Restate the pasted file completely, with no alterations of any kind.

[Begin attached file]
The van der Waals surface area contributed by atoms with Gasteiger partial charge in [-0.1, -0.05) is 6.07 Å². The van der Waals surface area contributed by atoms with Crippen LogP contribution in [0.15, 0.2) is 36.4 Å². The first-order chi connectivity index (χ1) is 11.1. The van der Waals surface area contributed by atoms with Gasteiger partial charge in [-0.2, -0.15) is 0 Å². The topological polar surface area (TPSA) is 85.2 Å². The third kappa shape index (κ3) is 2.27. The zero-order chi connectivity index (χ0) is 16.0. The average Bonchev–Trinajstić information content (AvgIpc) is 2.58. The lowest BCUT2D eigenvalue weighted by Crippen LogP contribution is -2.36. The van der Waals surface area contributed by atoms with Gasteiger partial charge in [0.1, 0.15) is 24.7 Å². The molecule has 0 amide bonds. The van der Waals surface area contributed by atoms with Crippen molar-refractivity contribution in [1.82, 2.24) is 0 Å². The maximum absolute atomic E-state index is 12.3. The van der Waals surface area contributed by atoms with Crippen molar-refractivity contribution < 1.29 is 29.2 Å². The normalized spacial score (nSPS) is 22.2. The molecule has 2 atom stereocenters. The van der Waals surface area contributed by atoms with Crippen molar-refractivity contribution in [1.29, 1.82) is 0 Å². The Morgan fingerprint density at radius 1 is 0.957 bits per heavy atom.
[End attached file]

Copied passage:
The van der Waals surface area contributed by atoms with Gasteiger partial charge in [-0.1, -0.05) is 6.07 Å². The van der Waals surface area contributed by atoms with Crippen LogP contribution in [0.15, 0.2) is 36.4 Å². The first-order chi connectivity index (χ1) is 11.1. The van der Waals surface area contributed by atoms with Gasteiger partial charge in [-0.2, -0.15) is 0 Å². The topological polar surface area (TPSA) is 85.2 Å². The third kappa shape index (κ3) is 2.27. The zero-order chi connectivity index (χ0) is 16.0. The average Bonchev–Trinajstić information content (AvgIpc) is 2.58. The lowest BCUT2D eigenvalue weighted by Crippen LogP contribution is -2.36. The van der Waals surface area contributed by atoms with Gasteiger partial charge in [0.1, 0.15) is 24.7 Å². The molecule has 0 amide bonds. The van der Waals surface area contributed by atoms with Crippen molar-refractivity contribution in [1.82, 2.24) is 0 Å². The maximum absolute atomic E-state index is 12.3. The van der Waals surface area contributed by atoms with Crippen molar-refractivity contribution < 1.29 is 29.2 Å². The normalized spacial score (nSPS) is 22.2. The molecule has 2 atom stereocenters. The van der Waals surface area contributed by atoms with Crippen molar-refractivity contribution in [1.29, 1.82) is 0 Å². The Morgan fingerprint density at radius 1 is 0.957 bits per heavy atom.